My edition was the first example I have seen of on-demand book printing. This is obviously a good way to keep older titles available at an affordable rice, but I wish the printers had devoted a little more TLC to the production. No "history of printing page", which would have provided interesting background, the Preface barely separated from the first chapter, the Conclusion following directly after the final chapter with no spacing whatever, and page numbering in an intrusively over-sized font and not properly positioned (i.e., always on the left-hand side of the page, not alternating ). Trivial grumbles, but it wouldn't have cost them anything to get it right, and it detracts from the "feel" of the book (which is why I prefer paper editions to my Kindle).
Finally, I hope Amazon will abandon its insistence that reviewers check off four descriptive categories before they can review a book. One of the joys of wandering around Amazon is serendipitous discoveries, and reducing books to four adjectives seems a retrograde step.
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Format: Paperback Verified Purchase
Another entry in Plum's chronicles of the irrepressible Psmith. This volume stands out from the bulk of Wodehouse's work in showing a very real concern with the social troubles that he saw in contemporary New York City: poverty, violent gangs, new unassimilated immigrants, and rife political corruption and graft. Into this bustling mob breezes Psmith on his summer vacation from Cambridge and looking for something interesting to tackle. On a chance meeting in a cafe he sees his chance and places himself in charge of a silly little domestic newspaper, Cozy Moments, and sets about turning it into an organ of reform, a platform for an up and coming young boxer, and a stepping stone for his new friend out of the dead-end sub editorship of Cozy Moments and into a real reporter's job. He he has only a few weeks to do it and he has to keep himself and his friends alive in the process, which turns out to be easier said than done once he begins kicking over the beehives of the well-connected and corrupt establishment. Psmith is a fish-out-of-water even in London. In New York he is impossibly exotic and hilarity ensues. Partly by design and also I think partly by just capturing the general atmosphere of the times, this book also vividly highlights the ethnic and racial ambiguities of underground New York in the early 20th century before the Great War. It is the only Wodehouse I can think of that does not have any hint of a romance in the story. But it IS Wodehouse so of course things turn out happily for the protagonists in the end.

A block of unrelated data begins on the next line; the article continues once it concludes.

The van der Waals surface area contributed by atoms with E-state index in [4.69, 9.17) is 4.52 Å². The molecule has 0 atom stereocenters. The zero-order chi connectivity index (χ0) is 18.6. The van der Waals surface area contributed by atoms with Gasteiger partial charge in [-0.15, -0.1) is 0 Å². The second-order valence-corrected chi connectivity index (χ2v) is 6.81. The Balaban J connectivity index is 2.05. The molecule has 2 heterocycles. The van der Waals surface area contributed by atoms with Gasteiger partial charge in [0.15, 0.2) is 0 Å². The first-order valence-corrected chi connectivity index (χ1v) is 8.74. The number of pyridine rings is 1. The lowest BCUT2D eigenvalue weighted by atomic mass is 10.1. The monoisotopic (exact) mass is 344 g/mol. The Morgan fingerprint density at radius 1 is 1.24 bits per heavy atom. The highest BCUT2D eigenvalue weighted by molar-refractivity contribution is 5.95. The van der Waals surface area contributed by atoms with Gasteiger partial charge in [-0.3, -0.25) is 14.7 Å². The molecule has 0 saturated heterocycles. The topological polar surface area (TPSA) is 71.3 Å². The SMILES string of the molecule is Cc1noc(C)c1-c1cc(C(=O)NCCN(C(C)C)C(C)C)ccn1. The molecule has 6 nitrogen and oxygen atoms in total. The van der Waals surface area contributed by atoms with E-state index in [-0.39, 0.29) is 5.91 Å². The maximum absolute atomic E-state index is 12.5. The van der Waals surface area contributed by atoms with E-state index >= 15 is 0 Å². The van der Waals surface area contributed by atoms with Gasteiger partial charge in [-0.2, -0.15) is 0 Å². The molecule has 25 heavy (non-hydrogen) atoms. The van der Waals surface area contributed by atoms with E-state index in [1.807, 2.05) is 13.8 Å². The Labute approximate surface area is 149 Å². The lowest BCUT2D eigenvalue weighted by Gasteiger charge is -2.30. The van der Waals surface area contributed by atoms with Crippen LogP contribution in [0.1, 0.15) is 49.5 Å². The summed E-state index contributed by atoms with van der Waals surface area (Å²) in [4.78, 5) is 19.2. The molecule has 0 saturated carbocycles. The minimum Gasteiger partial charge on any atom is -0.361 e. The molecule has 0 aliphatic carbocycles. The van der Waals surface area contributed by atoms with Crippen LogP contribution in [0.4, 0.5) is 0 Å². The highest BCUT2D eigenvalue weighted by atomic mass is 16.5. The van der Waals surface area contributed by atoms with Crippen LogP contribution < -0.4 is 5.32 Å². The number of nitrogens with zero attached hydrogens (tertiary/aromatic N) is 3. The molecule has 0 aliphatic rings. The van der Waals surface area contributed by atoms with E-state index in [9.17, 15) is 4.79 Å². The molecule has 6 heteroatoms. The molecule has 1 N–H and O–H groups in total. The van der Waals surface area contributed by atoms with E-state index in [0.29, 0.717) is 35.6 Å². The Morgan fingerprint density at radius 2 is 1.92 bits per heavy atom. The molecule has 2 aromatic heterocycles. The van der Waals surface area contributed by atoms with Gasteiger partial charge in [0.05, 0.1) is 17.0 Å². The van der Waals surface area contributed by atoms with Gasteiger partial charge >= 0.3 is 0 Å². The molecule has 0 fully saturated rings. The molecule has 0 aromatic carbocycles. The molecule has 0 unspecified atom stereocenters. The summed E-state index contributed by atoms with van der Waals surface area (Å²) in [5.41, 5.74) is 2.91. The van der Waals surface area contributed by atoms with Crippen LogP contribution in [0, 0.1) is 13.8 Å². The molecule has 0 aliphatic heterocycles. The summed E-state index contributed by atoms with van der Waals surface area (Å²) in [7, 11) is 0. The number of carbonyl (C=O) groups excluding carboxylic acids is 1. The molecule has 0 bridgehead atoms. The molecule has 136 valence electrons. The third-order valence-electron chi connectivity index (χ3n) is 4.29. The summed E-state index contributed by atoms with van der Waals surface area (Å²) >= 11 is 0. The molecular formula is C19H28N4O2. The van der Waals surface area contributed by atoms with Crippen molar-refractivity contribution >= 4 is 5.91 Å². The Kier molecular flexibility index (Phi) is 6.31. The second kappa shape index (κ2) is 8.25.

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Format: Paperback
Readers of Psmith's previous adventures (Mike and Psmith, Psmith in the City) will appreciate Psmith's adventures in darkest New York. Wodehouse limbers up his dese, dems, and doses as he introduces us to "Bat" Jarvis and his gang of lowlifes, with whom Psmith interacts in an amusing manner-- even, at times, becoming strenuous in his defense of justice and his own corpus! Psmith bonking miscreants over the head with a stick? Yes! Psmith disarming pistol-wielding evil-doers? Yes! And along the way, much of the artful and absurdly witty banter that Psmith and Wodehouse specialize in is served up in heaping dollops. Enjoy!
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Format: Kindle Edition Verified Purchase
Psmith is not the equal to Jeeves and Wooster. But if you like Wodehouse, this is a healthy dose of the right stuff. The verbosity of Psmith is a little hard to take at first but if you stick it out it really is, as comrade Jarvis would say, "de good."